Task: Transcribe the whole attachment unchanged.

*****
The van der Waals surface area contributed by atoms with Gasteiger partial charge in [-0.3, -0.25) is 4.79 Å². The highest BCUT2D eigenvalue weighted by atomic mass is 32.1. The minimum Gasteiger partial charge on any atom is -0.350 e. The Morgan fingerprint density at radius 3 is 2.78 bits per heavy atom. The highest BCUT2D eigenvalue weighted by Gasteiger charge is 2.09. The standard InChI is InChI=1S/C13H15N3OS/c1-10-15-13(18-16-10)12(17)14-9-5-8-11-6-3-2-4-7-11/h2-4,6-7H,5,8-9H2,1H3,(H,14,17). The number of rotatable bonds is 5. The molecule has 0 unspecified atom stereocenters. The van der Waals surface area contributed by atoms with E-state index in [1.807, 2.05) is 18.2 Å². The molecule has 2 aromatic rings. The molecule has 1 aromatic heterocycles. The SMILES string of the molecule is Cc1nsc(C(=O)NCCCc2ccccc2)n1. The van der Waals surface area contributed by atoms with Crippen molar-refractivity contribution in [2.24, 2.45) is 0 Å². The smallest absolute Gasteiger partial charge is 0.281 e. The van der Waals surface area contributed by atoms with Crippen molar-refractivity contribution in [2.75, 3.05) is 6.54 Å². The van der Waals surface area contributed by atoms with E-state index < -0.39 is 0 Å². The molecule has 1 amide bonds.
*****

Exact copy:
The van der Waals surface area contributed by atoms with Gasteiger partial charge in [-0.3, -0.25) is 4.79 Å². The highest BCUT2D eigenvalue weighted by atomic mass is 32.1. The minimum Gasteiger partial charge on any atom is -0.350 e. The Morgan fingerprint density at radius 3 is 2.78 bits per heavy atom. The highest BCUT2D eigenvalue weighted by Gasteiger charge is 2.09. The standard InChI is InChI=1S/C13H15N3OS/c1-10-15-13(18-16-10)12(17)14-9-5-8-11-6-3-2-4-7-11/h2-4,6-7H,5,8-9H2,1H3,(H,14,17). The number of rotatable bonds is 5. The molecule has 0 unspecified atom stereocenters. The van der Waals surface area contributed by atoms with E-state index in [1.807, 2.05) is 18.2 Å². The molecule has 2 aromatic rings. The molecule has 1 aromatic heterocycles. The SMILES string of the molecule is Cc1nsc(C(=O)NCCCc2ccccc2)n1. The van der Waals surface area contributed by atoms with Crippen molar-refractivity contribution in [2.24, 2.45) is 0 Å². The smallest absolute Gasteiger partial charge is 0.281 e. The van der Waals surface area contributed by atoms with Crippen molar-refractivity contribution in [2.75, 3.05) is 6.54 Å². The van der Waals surface area contributed by atoms with E-state index < -0.39 is 0 Å². The molecule has 1 amide bonds.